I wrote a few days ago about how there’s been a recent resurgence in location marketing (or place branding, as it’s sometimes called) and why UK towns and cities are right to grasp the nettle.

I said I’d come back to how relevant bodies (typically local authorities, inward investment and tourism agencies ) can undertake smart marketing to boost their area’s economic prosperity.

In simple terms, there are two fundamental courses of action facing such organisations:

  1.  upgrade your core product – i.e. what your area has to offer
  2.  improve the way you market what’s already there.

Of course in an ideal world, you’d do both.

The former – upgrading your product – can be a huge task that needs major investment. And it’s essential for certain locations.

It may involve transforming commercial premises, business support services, housing, transport, local education, the shopping experience or tourist attractions – or all of these in a comprehensive regeneration programme.

Naturally, if you’re undertaking such a programme, you also need to promote this from the rooftops: there’s no sense in regenerating in secret.

We’ve been working over the last 12 years, for example, with the economic development programme for East Sussex on England’s south coast. It’s an ambitious, long-term programme to transform the area as a business location, aiming to generate 6,000 jobs and add £1 billion to the local economy. Marketing this programme to attract companies to the area is at the heart of the task in hand.

Whether regeneration on this scale is necessary and viable for any location depends largely on how it’s faring economically and the funding available.  Relatively few are in a position to do it.

The second option – promoting what you already have – is within easier reach and should be done by all locations.

Success here depends on there being something worth promoting … but there always is, even if it’s currently unidentified or weakly articulated.

Since you can take huge steps forward relatively inexpensively through such marketing, why do so many places do it poorly, if at all?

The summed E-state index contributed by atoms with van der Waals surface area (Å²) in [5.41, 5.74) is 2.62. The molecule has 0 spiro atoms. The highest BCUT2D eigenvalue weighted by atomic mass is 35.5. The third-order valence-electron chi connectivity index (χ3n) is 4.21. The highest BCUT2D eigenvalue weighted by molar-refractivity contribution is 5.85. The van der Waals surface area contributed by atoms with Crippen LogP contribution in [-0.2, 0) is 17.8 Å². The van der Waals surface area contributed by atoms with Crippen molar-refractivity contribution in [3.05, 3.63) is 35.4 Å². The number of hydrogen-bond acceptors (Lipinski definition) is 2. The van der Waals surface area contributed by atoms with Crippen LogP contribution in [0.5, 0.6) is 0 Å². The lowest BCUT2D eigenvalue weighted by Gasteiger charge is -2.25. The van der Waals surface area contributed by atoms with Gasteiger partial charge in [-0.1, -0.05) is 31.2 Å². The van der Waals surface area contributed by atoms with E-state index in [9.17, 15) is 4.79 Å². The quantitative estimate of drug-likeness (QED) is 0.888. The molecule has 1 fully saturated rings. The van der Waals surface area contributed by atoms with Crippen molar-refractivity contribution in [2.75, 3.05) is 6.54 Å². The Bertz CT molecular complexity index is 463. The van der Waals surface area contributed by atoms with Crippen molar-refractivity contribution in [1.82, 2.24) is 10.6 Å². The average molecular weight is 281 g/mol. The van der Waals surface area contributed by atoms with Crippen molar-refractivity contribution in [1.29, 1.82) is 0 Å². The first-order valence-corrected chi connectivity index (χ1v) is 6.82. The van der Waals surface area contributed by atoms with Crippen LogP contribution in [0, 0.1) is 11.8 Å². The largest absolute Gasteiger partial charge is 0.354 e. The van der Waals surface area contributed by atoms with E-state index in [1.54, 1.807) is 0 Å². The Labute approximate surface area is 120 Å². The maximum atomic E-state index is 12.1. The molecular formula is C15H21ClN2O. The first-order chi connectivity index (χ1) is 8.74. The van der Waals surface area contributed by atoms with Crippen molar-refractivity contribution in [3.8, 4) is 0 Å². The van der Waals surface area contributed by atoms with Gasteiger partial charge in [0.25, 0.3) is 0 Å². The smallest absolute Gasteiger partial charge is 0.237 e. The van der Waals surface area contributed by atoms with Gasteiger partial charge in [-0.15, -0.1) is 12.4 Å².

It’s often because the bodies in charge are too close to their own places to see them objectively, compounded by the communication issue I described in the past as afflicting many public bodies: a preoccupation with delivering information at the expense of inspiration.

Some location-based organisations are amongst the worst at this. Some British local authority web sites are awash with information for prospective inward investors – but it’s all as dry as dust.

The problem here is: yes, company directors looking for a new location want data.

But they’re also human beings whose decisions are emotive.  They need to feel a place is a desirable as well as scrutinise the facts. They want to be seduced by the big picture as well as reassured by the detail.

And if they start out with a negative perception, your place will never even make their shortlist and your data will never be reviewed.

The same goes for shoppers wondering where to spend their hard earned cash and visitors planning a day out or weekend away.

All this means Job One is to take a lucid, objective look at your place brand.

Is it vibrant, clear and irresistible, making people yearn to be there?  Or does it needs a big shot of inspiration?

If, like most, it would benefit from improvement, the good news is this can definitely be done.

Fresh, objective thinking, a robust process and commitment from the right people will bring your place brand to life – with all the long-term economic benefits that will follow.

Which places have irresistible brands and which make you steer clear? How do locations need to change what they do?  Let me know your thoughts.

See also my previous post: Place marketing: the time to start is now.

You can find information here about our work with economic development companies and local government bodies.